A STUDENT who fried his flatmate’s hamster in a drunken prank has been banned from keeping any animals for eight years.

Police found the dead hamster in a frying pan next to a heated oven hob in James White’s flat in York city centre, but it was unclear whether the animal was dead or alive when it went into the pan, Selby Magistrates Court heard.

Another resident of the block of flats had called police to deal with the 21-year-old student, who was behaving so strangely a district judge later described him as “drunk to the point of madness”.

White, of Pope’s Head Court, off Market Street, denied killing the female Syrian hamster by frying it on February 4 last year, but admitted animal cruelty.

He is studying politics and international relations at the University of York. District judge Roy Anderson heard a post-mortem examination showed the hamster did not die of natural causes, but it was not clear whether it died from being fried or from rough handling minutes before it was put in the pan.“Quite what happened on that night is still shrouded in a degree of mystery,” he said to White. “You, by your treatment of this small unfortunate rodent, destroyed your good character and earned a criminal conviction.”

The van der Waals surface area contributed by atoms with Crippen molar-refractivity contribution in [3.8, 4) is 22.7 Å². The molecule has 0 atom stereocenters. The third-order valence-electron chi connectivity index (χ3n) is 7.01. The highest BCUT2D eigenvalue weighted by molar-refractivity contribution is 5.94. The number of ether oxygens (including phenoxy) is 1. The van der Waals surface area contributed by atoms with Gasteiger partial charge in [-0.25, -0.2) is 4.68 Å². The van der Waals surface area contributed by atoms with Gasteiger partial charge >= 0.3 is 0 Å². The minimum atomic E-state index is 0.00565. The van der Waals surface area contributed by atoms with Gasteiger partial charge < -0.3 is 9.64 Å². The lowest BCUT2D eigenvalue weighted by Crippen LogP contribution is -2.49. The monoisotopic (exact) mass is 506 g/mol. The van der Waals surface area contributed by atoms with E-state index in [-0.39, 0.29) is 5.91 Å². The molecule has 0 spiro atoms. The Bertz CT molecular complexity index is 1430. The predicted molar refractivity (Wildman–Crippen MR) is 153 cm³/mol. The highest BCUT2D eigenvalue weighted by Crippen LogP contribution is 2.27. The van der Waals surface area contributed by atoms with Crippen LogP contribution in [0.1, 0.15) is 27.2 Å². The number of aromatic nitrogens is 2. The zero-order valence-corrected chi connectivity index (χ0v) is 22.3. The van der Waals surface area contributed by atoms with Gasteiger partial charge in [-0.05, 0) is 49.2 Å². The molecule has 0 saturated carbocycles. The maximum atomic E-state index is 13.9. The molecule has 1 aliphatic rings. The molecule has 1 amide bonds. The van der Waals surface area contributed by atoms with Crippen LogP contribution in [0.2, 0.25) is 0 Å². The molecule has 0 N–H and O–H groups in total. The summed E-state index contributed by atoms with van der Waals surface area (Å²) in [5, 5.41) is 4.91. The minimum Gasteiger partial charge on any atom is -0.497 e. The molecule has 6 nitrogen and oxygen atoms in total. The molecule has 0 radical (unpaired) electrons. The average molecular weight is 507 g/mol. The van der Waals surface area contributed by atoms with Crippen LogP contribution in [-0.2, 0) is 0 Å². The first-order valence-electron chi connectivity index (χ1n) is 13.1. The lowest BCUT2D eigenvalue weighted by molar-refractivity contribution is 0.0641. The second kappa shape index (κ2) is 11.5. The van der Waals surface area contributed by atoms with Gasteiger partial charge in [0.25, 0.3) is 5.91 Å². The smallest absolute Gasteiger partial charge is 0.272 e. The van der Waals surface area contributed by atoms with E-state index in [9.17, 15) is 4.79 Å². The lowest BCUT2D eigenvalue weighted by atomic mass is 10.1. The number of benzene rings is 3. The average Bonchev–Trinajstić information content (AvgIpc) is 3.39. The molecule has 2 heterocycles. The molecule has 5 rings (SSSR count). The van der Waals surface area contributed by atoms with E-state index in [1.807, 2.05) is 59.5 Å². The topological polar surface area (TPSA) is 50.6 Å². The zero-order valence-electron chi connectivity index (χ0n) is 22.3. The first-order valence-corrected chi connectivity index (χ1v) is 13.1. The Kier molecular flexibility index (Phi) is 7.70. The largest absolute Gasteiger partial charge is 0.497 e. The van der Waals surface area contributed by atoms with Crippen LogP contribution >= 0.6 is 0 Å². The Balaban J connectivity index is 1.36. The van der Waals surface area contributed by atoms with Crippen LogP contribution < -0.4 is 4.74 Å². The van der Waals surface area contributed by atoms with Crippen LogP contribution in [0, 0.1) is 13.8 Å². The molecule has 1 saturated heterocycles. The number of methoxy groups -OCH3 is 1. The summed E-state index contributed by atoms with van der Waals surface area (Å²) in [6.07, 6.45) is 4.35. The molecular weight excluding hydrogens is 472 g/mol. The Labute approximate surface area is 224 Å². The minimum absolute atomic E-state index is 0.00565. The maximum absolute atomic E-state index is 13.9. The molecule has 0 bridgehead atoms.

He ordered White to do 120 hours’ unpaid work, banned him from keeping any animal for eight years and ordered him to pay £1,000 prosecution costs.

Phil Brown, prosecuting for the RSPCA, said when police walked into White’s home they noted “a significant and pungent smell coming from the flat.”

The hob was on full, next to the pan. White was on the floor in a different part of the building and said he had “fried it”. He later said he could not remember saying those words.

Police arrested him and took him to Fulford Road Police Station, where a custody officer said he showed some of the “most bizarre behaviour” he had ever seen.

On being asked his name, White said: “one, two, three, four” and after he sobered up, a psychiatrist and a specialist social worker were called to assess whether he could be interviewed.

For White, Kevin Blount said: “It was drunken foolishness by a student which had tragic consequences for the hamster.”

He handed in a letter from the hamster’s owner in support of White, adding that the two are still flatmates.

Mr Blount said White had never intended to kill or torture the hamster as that was not in his character.

Sentencing, District Judge Anderson said he had no doubt that in the normal course of his life, White was a “decent hardworking young man” doing his best to get a good degree and make a career for himself.

Speaking after the case, RSPCA inspector Claire Mitchell said: “I’ve heard of animals being put into microwaves but never come across this before. Although it was a police officer who found the hamster I have to say it was quite upsetting to hear about this cruelty.”